Like your buck, he was a nice sheep and sired a lot of good lambs but I'm not having a nasty animal on this farm.
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Old 10-29-2009, 06:23 PM
 
Location: Up in the air
19,121 posts, read 27,054,236 times
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Quote:
Originally Posted by BrokenTap View Post
JetJockey...I had a Ram do that very thing a few weeks ago. For three days in a row he lowered his head and charged the sheep shed he was in and was able to bust through solid 1 inch boards on his way out. Each time a fence held him in while I repaired the building, but on the third day he made it to the outer fence. That would not have stopped that double-skulled head of his, but a .44 Mag bullet between the eyes certainly did. That pure bred Hampshire clocked in at 300 pounds.

Like your buck, he was a nice sheep and sired a lot of good lambs but I'm not having a nasty animal on this farm.

We almost got rid of our Benjamin (the buck) on more than one occasion... but he was a complete sweetheart when he wasn't in rut. Just those few months he was a monster. Worth it in my eyes... he was the grandsire of two national ADGA Champions.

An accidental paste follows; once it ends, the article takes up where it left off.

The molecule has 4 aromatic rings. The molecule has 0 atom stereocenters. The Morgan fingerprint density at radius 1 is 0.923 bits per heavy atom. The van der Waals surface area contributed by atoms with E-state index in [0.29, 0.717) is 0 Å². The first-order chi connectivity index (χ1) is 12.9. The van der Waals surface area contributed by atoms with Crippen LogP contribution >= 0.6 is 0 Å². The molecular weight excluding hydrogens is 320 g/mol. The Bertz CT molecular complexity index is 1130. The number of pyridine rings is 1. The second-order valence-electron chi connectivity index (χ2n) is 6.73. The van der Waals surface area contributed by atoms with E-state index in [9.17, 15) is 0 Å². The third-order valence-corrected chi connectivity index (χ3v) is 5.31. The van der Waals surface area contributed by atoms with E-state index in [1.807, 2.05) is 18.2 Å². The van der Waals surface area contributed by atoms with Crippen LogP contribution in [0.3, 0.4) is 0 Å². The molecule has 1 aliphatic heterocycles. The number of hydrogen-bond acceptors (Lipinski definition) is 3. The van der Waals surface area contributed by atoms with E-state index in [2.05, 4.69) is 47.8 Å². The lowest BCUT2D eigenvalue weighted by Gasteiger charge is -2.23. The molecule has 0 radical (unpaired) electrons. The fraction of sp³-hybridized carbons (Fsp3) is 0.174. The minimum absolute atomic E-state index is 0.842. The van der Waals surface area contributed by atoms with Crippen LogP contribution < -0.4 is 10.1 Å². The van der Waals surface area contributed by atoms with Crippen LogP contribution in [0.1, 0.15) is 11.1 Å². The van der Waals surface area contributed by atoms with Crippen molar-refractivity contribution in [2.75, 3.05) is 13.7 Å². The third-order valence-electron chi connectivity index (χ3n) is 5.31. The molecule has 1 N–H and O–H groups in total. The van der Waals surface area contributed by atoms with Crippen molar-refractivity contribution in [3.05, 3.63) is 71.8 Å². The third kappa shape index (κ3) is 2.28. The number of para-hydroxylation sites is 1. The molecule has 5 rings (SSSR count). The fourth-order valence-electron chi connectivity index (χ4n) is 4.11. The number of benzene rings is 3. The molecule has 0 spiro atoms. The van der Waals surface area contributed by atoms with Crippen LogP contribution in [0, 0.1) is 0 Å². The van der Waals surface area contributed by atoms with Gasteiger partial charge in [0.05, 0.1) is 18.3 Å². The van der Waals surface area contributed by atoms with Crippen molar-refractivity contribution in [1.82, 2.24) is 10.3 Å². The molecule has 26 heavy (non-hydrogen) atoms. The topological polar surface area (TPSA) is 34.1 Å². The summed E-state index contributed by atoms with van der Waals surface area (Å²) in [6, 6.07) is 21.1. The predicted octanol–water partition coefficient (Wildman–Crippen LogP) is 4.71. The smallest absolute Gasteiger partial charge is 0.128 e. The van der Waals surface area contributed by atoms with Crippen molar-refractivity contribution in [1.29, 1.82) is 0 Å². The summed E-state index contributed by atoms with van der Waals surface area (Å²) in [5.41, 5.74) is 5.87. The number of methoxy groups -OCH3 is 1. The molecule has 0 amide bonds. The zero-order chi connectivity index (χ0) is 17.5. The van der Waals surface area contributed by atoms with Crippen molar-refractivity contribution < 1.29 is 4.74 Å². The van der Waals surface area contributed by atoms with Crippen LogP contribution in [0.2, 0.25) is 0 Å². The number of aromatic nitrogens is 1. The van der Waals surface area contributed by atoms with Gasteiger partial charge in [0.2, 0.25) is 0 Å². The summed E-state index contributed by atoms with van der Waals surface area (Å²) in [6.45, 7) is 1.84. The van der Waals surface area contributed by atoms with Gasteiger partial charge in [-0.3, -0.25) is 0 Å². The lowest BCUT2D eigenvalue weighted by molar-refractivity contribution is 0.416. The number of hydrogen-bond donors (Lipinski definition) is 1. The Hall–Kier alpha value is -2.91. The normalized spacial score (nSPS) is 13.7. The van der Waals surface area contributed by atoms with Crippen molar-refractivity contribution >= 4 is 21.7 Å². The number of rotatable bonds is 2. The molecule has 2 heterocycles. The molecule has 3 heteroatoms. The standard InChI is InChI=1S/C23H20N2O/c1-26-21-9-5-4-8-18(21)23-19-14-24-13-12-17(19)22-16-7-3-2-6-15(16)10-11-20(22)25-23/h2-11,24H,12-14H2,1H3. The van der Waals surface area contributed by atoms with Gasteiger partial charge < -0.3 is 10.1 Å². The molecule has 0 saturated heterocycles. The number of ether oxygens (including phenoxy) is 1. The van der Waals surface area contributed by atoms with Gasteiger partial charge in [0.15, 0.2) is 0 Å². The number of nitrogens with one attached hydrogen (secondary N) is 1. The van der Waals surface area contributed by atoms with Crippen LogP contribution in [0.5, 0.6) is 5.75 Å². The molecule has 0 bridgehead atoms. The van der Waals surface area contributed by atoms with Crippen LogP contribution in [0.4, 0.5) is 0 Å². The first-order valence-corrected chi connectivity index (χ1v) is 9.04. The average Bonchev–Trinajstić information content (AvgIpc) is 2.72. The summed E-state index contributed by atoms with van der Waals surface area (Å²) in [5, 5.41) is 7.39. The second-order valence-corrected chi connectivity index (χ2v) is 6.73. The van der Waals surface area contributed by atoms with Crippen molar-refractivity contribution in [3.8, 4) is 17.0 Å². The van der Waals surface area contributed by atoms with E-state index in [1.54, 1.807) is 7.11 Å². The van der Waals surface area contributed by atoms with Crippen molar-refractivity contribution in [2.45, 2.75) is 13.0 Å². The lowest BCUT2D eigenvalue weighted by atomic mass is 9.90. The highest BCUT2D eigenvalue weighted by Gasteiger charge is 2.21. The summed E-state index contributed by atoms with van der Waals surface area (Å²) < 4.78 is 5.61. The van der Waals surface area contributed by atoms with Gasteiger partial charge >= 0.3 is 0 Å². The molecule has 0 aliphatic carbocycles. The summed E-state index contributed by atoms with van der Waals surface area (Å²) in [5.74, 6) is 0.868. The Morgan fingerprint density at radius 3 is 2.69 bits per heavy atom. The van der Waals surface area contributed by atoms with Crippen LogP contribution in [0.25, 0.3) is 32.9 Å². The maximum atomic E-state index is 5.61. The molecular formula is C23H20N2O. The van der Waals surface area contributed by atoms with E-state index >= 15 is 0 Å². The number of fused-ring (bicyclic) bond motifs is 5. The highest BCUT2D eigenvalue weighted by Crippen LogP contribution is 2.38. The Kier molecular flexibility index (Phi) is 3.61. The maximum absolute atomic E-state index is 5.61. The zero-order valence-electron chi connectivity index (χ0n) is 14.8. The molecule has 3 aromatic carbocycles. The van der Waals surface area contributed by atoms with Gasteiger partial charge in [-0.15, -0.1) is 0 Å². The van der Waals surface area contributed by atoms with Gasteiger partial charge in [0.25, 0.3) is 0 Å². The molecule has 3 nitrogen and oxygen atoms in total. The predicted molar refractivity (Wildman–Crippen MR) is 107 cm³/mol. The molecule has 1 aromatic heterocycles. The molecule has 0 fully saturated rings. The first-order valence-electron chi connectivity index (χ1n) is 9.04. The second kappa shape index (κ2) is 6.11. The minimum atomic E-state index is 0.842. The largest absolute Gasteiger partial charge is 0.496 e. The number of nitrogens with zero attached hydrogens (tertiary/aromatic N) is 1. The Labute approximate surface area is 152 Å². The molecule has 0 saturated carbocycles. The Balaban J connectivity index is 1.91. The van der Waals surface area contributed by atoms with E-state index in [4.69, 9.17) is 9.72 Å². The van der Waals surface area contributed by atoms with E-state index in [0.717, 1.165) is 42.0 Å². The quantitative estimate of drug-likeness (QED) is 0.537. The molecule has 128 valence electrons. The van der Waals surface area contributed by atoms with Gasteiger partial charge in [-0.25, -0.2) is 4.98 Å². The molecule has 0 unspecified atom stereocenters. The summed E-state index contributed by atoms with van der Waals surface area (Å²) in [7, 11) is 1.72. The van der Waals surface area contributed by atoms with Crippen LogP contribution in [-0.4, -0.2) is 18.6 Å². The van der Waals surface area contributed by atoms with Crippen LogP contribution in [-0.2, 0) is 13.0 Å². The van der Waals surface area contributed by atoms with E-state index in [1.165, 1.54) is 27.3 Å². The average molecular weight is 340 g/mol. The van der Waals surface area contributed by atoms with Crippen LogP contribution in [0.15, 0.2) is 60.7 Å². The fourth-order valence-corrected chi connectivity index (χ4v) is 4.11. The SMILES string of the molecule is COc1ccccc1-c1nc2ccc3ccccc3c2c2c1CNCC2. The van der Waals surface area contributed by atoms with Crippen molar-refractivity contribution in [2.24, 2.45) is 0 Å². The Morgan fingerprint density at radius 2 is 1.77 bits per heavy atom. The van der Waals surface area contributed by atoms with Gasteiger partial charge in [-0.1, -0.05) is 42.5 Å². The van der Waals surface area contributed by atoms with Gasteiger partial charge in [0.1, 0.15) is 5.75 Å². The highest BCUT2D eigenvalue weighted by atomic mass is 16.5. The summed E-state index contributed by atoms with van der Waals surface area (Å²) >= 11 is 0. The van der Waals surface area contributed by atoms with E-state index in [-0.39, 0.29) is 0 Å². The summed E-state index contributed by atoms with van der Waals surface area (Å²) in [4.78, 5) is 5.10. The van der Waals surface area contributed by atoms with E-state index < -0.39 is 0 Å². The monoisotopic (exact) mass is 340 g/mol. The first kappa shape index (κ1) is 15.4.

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Old 11-04-2009, 08:01 PM
 
Location: California
35 posts, read 149,356 times
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I've only had a couple of year's experience with my daughter's FFA project goats, but I've found them to be remarkable animals with loads of personality and intelligence. If you've successfully cared for other livestock and pets, you should have no problem learning what goats need and how to provide them with what they need.

I've never had Nigerian Dwarf goats, but that's the breed I'd look at if you want a small, elegant dairy goat. They come in many different colors and have the reputation of being gentle and easily managed. There are loads of "goat people" online who can answer any specific questions you might have. Good luck to you.
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Old 11-06-2009, 10:45 AM
 
11,257 posts, read 44,307,352 times
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Goat breeds vary greatly in their temperament and "wild" ways ...

Our angoras are very docile and content to stay in their corrals with modest fencing requirements as long as the fences are intact, about 5' high sheep mesh wire fences.